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|Born||4 November 1899|
|Died||29 June 1982 (aged 82)|
|Allegiance|| German Empire (to 1918)|
Weimar Republic (to 1933)
|Service/||Imperial German Navy |
West German Navy
|Years of service||1915–45|
Konteradmiral (West German Navy)
|Commands held||SSS Niobe (in deputize)|
SSS Gorch Fock
SSS Albert Leo Schlageter
Auxiliary cruiser Atlantis
|Battles/wars||World War I
World War II
|Awards||Knight's Cross of the Iron Cross with Oak Leaves|
Great Cross of Merit
Rogge became a Vizeadmiral (vice-admiral) by the end of World War II, and, when the West German navy was established after the war, returned to service as a Konteradmiral (rear-admiral). He also was one of the few German officers of flag rank who was not arrested by the Allies after the war. This was due to the way he had exercised his command of Atlantis.
- 1915 — joins the Kaiserliche Marine (Imperial German Navy) as a volunteer
- After World War I — serves on various cruisers
- Mid-1930s to 1939 — commander of the sail training ship SSS Albert Leo Schlageter
- September 1939 — assigned to the German auxiliary cruiser Atlantis
- Mid-December 1939 — Atlantis is formally commissioned
- 31 March 1940 — Atlantis sets out to sea
- 22 November 1941 — Atlantis is sunk by HMS Devonshire
- 15 Apr 1942- Chief of Staff to Inspector of Training Affairs
- 1 March 1943- promoted to Konteradmiral and Inspector of Training Affairs
- 20 Sept 1944- Cdr Fleet Training Formations
- 1 March 1945- promoted to Vizeadmiral
- After World War II — discharged
- 1 June 1957 — enters the post-World War II West German Bundesmarine with the rank of Konteradmiral
- 31 March 1962 — retires from the German Bundesmarine as a Konteradmiral
J. Armstrong White, captain of the British merchant ship City of Bagdad, which Atlantis sank in July 1941, stated, "His treatment of prisoners left respect, instead of hatred". White later wrote the foreword to Atlantis, the Story of a German Surface Raider, written by U. Mohr & A. V. Sellwood.
Admiral Karl Dönitz, who was prosecuted for war crimes at the Nuremberg Trials, cited his own support of Rogge, who had a Jewish grandparent, in an effort to clear himself of the charge of being antisemitic.
Rogge confirmed the death sentence of the 21-year-old sailor Johann Christian Süß. Süß was sentenced to death on 10 May 1945, two days after the German capitulation, for "undermining the discipline" and "disruptive speeches" based on paragraph 5 numeral 2 of the Kriegssonderstrafrechtsverordnung (KSSVO—Special War Criminal Regulation). Süß was executed by firing squad on 11 May 1945.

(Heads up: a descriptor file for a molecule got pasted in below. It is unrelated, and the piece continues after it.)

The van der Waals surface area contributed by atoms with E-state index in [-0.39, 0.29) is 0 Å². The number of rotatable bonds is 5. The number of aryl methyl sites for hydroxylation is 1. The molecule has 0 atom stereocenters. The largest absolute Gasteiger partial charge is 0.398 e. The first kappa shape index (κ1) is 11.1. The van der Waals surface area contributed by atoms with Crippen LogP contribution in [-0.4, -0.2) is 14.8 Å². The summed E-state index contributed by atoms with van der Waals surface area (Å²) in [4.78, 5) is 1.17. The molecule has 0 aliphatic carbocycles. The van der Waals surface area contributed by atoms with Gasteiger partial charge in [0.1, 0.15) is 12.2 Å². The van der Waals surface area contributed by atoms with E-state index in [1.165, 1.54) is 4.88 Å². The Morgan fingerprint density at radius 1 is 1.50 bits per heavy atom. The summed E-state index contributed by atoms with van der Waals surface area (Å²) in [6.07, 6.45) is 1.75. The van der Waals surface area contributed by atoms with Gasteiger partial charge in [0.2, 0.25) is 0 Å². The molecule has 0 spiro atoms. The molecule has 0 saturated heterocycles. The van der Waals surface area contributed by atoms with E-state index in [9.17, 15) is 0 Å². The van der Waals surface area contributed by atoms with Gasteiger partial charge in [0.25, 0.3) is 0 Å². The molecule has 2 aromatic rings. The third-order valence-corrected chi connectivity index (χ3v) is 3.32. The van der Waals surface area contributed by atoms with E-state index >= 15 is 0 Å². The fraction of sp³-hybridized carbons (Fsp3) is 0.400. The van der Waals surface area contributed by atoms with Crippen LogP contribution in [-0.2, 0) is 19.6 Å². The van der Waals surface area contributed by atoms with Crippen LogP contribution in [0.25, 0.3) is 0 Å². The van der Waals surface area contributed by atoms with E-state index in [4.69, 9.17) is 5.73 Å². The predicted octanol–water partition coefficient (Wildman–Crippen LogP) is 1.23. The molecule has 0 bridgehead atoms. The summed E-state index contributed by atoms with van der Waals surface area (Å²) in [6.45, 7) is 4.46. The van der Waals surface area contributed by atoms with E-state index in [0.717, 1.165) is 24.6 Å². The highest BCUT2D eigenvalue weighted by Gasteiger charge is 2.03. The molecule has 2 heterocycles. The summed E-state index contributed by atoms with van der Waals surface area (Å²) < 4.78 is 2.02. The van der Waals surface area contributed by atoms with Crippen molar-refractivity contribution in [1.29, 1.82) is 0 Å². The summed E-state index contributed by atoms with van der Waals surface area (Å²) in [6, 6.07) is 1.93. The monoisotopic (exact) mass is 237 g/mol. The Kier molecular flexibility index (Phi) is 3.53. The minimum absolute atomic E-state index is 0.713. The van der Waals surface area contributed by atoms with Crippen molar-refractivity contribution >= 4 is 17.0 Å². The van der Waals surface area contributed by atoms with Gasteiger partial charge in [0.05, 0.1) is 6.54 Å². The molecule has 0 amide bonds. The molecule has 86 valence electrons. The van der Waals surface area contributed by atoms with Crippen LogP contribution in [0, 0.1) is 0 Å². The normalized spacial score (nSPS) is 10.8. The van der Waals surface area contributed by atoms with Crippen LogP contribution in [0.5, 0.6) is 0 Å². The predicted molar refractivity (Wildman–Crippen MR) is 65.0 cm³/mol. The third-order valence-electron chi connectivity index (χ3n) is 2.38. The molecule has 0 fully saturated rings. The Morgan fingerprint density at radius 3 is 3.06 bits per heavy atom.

- Iron Cross (1914) 2nd and 1st Class
- Honour Cross of the World War 1914/1918 (7 November 1934)
- Italian Bronze Medal of Military Valor (Medaglia di bronzo al Valore Militare) (25 September 1941)
- Japanese sword (27 April 1942)
- Clasp to the Iron Cross (1939) 2nd and 1st Class
- Knight's Cross of the Iron Cross with Oak Leaves
- Commanders Cross, Order of Merit of the Federal Republic of Germany (31 March 1962)
- Rogge, Bernhard, and Wolfgang Frank. Under Ten Flags. New York: Ballantine, 1960; which is a translation of Schiff 16.
- Gossage & Levitt 2012, p. 21.
- Leon Goldensohn. The Nuremberg Interviews. Vintage Books. New York. 2004. ISBN 1-4000-3043-9.
- "BORDGERICHT: S. Zt. erschossen". Der Spiegel. 28. 1965-07-07. Retrieved 2017-10-21.
- Thomas 1998, p. 222.
- Dörr 1996, p. 180.
- Fellgiebel 2000, p. 362.
- Fellgiebel 2000, p. 56.
- Rogge, Bernhard, and Wolfgang Frank. Under Ten Flags. New York: Ballantine, 1960. OCLC 14954520
- Dörr, Manfred (1996). Die Ritterkreuzträger der Überwasserstreitkräfte der Kriegsmarine—Band 2: L–Z [The Knight's Cross Bearers of the Surface Forces of the Navy—Volume 2: L–Z] (in German). Osnabrück, Germany: Biblio Verlag. ISBN 978-3-7648-2497-6.
- Fellgiebel, Walther-Peer (2000) . Die Träger des Ritterkreuzes des Eisernen Kreuzes 1939–1945 — Die Inhaber der höchsten Auszeichnung des Zweiten Weltkrieges aller Wehrmachtteile [The Bearers of the Knight's Cross of the Iron Cross 1939–1945 — The Owners of the Highest Award of the Second World War of all Wehrmacht Branches] (in German). Friedberg, Germany: Podzun-Pallas. ISBN 978-3-7909-0284-6.
- Gossage, Carolyn; Levitt, Peter (2012). The Accidental Captives: The Story of Seven Women Alone in Nazi Germany. I.B.Tauris. ISBN 978-1-84885-991-3.
- Scherzer, Veit (2007). Die Ritterkreuzträger 1939–1945 Die Inhaber des Ritterkreuzes des Eisernen Kreuzes 1939 von Heer, Luftwaffe, Kriegsmarine, Waffen-SS, Volkssturm sowie mit Deutschland verbündeter Streitkräfte nach den Unterlagen des Bundesarchives [The Knight's Cross Bearers 1939–1945 The Holders of the Knight's Cross of the Iron Cross 1939 by Army, Air Force, Navy, Waffen-SS, Volkssturm and Allied Forces with Germany According to the Documents of the Federal Archives] (in German). Jena, Germany: Scherzers Militaer-Verlag. ISBN 978-3-938845-17-2.
- Thomas, Franz (1998). Die Eichenlaubträger 1939–1945 Band 2: L–Z [The Oak Leaves Bearers 1939–1945 Volume 2: L–Z] (in German). Osnabrück, Germany: Biblio-Verlag. ISBN 978-3-7648-2300-9.